Sports medicine expert discusses pre-season injury prevention
August 7, 2012
Topic: Injury prevention
As the new school year approaches, many youth athletes are preparing to start new athletic seasons for sports like football. During this pre-season, it is important for players, parents and coaches to be mindful of injury prevention when it comes to mishaps such as heat exhaustion and concussion.
"Many coaches also use this time to 'toughen up' the players or to weed out those who are not suited for the sport. For most young athletes, this approach is safe and effective, but there is a risk of injury or, more rarely, collapse or death with intense training," Brian Parr, Ph.D., an associate professor in the department of exercise and sports science at University of South Carolina, Aiken, wrote in a health column for the Aiken Standard.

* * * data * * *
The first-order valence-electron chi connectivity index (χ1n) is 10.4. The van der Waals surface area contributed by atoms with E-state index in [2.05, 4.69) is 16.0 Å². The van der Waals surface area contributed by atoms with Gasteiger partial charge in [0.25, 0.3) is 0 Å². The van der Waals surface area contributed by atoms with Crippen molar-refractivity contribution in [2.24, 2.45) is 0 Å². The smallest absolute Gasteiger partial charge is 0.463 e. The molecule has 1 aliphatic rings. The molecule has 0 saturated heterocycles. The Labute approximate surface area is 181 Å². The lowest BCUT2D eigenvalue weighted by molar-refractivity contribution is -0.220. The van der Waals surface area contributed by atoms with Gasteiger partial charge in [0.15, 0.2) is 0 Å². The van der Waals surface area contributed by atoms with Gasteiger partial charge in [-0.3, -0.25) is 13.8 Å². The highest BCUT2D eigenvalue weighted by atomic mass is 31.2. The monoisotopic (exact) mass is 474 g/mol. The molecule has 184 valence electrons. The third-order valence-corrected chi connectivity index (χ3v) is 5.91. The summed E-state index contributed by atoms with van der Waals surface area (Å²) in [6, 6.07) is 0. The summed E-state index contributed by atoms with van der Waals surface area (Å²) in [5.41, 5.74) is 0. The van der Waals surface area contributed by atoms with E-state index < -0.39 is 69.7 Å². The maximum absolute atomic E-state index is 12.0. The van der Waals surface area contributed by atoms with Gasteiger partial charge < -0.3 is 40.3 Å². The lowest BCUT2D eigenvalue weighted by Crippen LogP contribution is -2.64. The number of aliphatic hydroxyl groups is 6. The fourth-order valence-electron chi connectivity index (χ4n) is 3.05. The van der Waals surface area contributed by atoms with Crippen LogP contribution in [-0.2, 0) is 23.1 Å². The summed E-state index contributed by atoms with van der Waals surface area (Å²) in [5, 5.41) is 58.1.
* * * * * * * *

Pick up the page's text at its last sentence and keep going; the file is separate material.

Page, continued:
Every year, more than 9,000 high school athletes in the U.S. miss playing time because of heat-related illnesses, according to the Centers for Disease Control and Prevention. Most of these mishaps occur during the football pre-season in August. Proper hydration and holding conditioning sessions in the morning and evening time may help prevent their occurrence.
Meanwhile, recognizing the symptoms of a concussion and keeping injured athletes from practice and competition may prevent complications associated with traumatic brain injuries.
Parents who take their children to the doctor before the start of the season can learn more about the importance of physical fitness and injury prevention.
Injury Prevention news & articles
- Fatigue-related injury poses biggest risk for youth baseball pitchers ~ 7/29/2014
- New soccer injury prevention book educates, raises awareness ~ 7/28/2014
- New screening test to help identify EMTP ~ 7/21/2014
- New guidelines will help doctors treat female athlete triad ~ 7/16/2014
- Unbalanced protein consumption leads to decreased muscle mass ~ 5/30/2014